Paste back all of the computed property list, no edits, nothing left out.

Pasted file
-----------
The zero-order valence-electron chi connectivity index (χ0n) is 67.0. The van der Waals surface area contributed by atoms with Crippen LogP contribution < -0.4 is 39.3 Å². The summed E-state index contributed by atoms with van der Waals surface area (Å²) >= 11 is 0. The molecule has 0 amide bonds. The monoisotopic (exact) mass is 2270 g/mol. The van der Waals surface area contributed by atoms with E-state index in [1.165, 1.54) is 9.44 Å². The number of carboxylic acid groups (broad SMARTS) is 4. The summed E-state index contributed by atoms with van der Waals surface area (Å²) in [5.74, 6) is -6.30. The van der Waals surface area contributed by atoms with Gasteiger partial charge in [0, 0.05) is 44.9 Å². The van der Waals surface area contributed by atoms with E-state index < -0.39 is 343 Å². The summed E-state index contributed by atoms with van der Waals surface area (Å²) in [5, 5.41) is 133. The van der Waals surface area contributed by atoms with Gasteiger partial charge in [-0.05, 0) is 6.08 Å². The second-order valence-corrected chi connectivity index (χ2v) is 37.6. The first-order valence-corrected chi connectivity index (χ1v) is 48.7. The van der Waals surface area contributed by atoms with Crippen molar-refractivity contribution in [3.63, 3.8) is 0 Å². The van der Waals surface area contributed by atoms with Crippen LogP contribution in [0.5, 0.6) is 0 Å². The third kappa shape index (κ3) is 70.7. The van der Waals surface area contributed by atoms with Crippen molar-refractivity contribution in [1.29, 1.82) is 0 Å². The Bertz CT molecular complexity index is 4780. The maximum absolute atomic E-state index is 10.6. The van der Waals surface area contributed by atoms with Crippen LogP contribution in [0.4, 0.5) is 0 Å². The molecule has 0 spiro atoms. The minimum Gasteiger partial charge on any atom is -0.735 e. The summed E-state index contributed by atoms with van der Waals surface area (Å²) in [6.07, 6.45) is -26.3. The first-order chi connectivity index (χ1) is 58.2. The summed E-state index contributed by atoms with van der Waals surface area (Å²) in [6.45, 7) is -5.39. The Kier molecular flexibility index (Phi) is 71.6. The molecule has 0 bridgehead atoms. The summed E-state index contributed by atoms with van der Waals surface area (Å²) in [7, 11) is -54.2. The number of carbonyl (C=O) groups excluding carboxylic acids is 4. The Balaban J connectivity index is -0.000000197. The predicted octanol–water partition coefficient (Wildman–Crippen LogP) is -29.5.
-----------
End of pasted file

The zero-order valence-electron chi connectivity index (χ0n) is 67.0. The van der Waals surface area contributed by atoms with Crippen LogP contribution < -0.4 is 39.3 Å². The summed E-state index contributed by atoms with van der Waals surface area (Å²) >= 11 is 0. The molecule has 0 amide bonds. The monoisotopic (exact) mass is 2270 g/mol. The van der Waals surface area contributed by atoms with E-state index in [1.165, 1.54) is 9.44 Å². The number of carboxylic acid groups (broad SMARTS) is 4. The summed E-state index contributed by atoms with van der Waals surface area (Å²) in [5.74, 6) is -6.30. The van der Waals surface area contributed by atoms with Gasteiger partial charge in [0, 0.05) is 44.9 Å². The van der Waals surface area contributed by atoms with E-state index < -0.39 is 343 Å². The summed E-state index contributed by atoms with van der Waals surface area (Å²) in [5, 5.41) is 133. The van der Waals surface area contributed by atoms with Gasteiger partial charge in [-0.05, 0) is 6.08 Å². The second-order valence-corrected chi connectivity index (χ2v) is 37.6. The first-order valence-corrected chi connectivity index (χ1v) is 48.7. The van der Waals surface area contributed by atoms with Crippen molar-refractivity contribution in [3.63, 3.8) is 0 Å². The van der Waals surface area contributed by atoms with Crippen LogP contribution in [0.5, 0.6) is 0 Å². The third kappa shape index (κ3) is 70.7. The van der Waals surface area contributed by atoms with Crippen molar-refractivity contribution in [1.29, 1.82) is 0 Å². The Bertz CT molecular complexity index is 4780. The maximum absolute atomic E-state index is 10.6. The van der Waals surface area contributed by atoms with Crippen LogP contribution in [0.4, 0.5) is 0 Å². The molecule has 0 spiro atoms. The minimum Gasteiger partial charge on any atom is -0.735 e. The summed E-state index contributed by atoms with van der Waals surface area (Å²) in [6.07, 6.45) is -26.3. The first-order chi connectivity index (χ1) is 58.2. The summed E-state index contributed by atoms with van der Waals surface area (Å²) in [6.45, 7) is -5.39. The Kier molecular flexibility index (Phi) is 71.6. The molecule has 0 bridgehead atoms. The summed E-state index contributed by atoms with van der Waals surface area (Å²) in [7, 11) is -54.2. The number of carbonyl (C=O) groups excluding carboxylic acids is 4. The Balaban J connectivity index is -0.000000197. The predicted octanol–water partition coefficient (Wildman–Crippen LogP) is -29.5.